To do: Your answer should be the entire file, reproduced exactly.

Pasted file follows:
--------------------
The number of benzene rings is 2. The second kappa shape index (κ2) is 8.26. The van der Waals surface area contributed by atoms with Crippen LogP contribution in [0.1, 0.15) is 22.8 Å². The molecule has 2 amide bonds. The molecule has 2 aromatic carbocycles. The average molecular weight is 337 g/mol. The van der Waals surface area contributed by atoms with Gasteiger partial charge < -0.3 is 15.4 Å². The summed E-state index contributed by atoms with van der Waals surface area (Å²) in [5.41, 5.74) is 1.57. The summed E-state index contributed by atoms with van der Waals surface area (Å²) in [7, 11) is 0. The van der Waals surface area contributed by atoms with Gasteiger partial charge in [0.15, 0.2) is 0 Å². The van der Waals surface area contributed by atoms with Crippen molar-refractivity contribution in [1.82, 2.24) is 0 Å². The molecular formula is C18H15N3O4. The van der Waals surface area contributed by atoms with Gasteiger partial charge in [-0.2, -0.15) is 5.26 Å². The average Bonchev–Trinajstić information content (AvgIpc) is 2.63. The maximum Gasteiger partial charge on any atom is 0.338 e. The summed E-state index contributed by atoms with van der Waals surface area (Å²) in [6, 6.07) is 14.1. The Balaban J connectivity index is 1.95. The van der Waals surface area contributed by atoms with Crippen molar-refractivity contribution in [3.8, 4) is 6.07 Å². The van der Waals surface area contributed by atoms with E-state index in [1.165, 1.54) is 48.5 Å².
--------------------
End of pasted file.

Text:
The number of benzene rings is 2. The second kappa shape index (κ2) is 8.26. The van der Waals surface area contributed by atoms with Crippen LogP contribution in [0.1, 0.15) is 22.8 Å². The molecule has 2 amide bonds. The molecule has 2 aromatic carbocycles. The average molecular weight is 337 g/mol. The van der Waals surface area contributed by atoms with Gasteiger partial charge < -0.3 is 15.4 Å². The summed E-state index contributed by atoms with van der Waals surface area (Å²) in [5.41, 5.74) is 1.57. The summed E-state index contributed by atoms with van der Waals surface area (Å²) in [7, 11) is 0. The van der Waals surface area contributed by atoms with Gasteiger partial charge in [0.15, 0.2) is 0 Å². The van der Waals surface area contributed by atoms with Crippen molar-refractivity contribution in [1.82, 2.24) is 0 Å². The molecular formula is C18H15N3O4. The van der Waals surface area contributed by atoms with Gasteiger partial charge in [-0.2, -0.15) is 5.26 Å². The average Bonchev–Trinajstić information content (AvgIpc) is 2.63. The maximum Gasteiger partial charge on any atom is 0.338 e. The summed E-state index contributed by atoms with van der Waals surface area (Å²) in [6, 6.07) is 14.1. The Balaban J connectivity index is 1.95. The van der Waals surface area contributed by atoms with Crippen molar-refractivity contribution in [3.8, 4) is 6.07 Å². The van der Waals surface area contributed by atoms with E-state index in [1.165, 1.54) is 48.5 Å².